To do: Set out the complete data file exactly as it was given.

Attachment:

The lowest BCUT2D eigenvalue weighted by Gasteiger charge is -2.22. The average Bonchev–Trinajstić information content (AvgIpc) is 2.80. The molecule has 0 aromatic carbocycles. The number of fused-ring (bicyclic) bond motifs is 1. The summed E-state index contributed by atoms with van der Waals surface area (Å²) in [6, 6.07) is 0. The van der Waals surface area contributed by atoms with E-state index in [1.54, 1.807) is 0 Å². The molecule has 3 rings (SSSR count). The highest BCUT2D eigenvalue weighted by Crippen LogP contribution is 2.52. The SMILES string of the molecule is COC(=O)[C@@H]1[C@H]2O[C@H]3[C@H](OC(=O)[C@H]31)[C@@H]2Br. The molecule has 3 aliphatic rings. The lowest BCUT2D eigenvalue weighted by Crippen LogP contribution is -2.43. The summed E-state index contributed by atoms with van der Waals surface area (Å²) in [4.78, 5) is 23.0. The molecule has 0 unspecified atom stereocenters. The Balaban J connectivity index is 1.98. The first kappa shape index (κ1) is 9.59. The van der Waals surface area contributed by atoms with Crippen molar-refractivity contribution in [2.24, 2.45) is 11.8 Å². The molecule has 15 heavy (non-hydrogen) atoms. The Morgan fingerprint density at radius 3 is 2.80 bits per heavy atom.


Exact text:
The lowest BCUT2D eigenvalue weighted by Gasteiger charge is -2.22. The average Bonchev–Trinajstić information content (AvgIpc) is 2.80. The molecule has 0 aromatic carbocycles. The number of fused-ring (bicyclic) bond motifs is 1. The summed E-state index contributed by atoms with van der Waals surface area (Å²) in [6, 6.07) is 0. The van der Waals surface area contributed by atoms with E-state index in [1.54, 1.807) is 0 Å². The molecule has 3 rings (SSSR count). The highest BCUT2D eigenvalue weighted by Crippen LogP contribution is 2.52. The SMILES string of the molecule is COC(=O)[C@@H]1[C@H]2O[C@H]3[C@H](OC(=O)[C@H]31)[C@@H]2Br. The molecule has 3 aliphatic rings. The lowest BCUT2D eigenvalue weighted by Crippen LogP contribution is -2.43. The summed E-state index contributed by atoms with van der Waals surface area (Å²) in [4.78, 5) is 23.0. The molecule has 0 unspecified atom stereocenters. The Balaban J connectivity index is 1.98. The first kappa shape index (κ1) is 9.59. The van der Waals surface area contributed by atoms with Crippen molar-refractivity contribution in [2.24, 2.45) is 11.8 Å². The molecule has 15 heavy (non-hydrogen) atoms. The Morgan fingerprint density at radius 3 is 2.80 bits per heavy atom.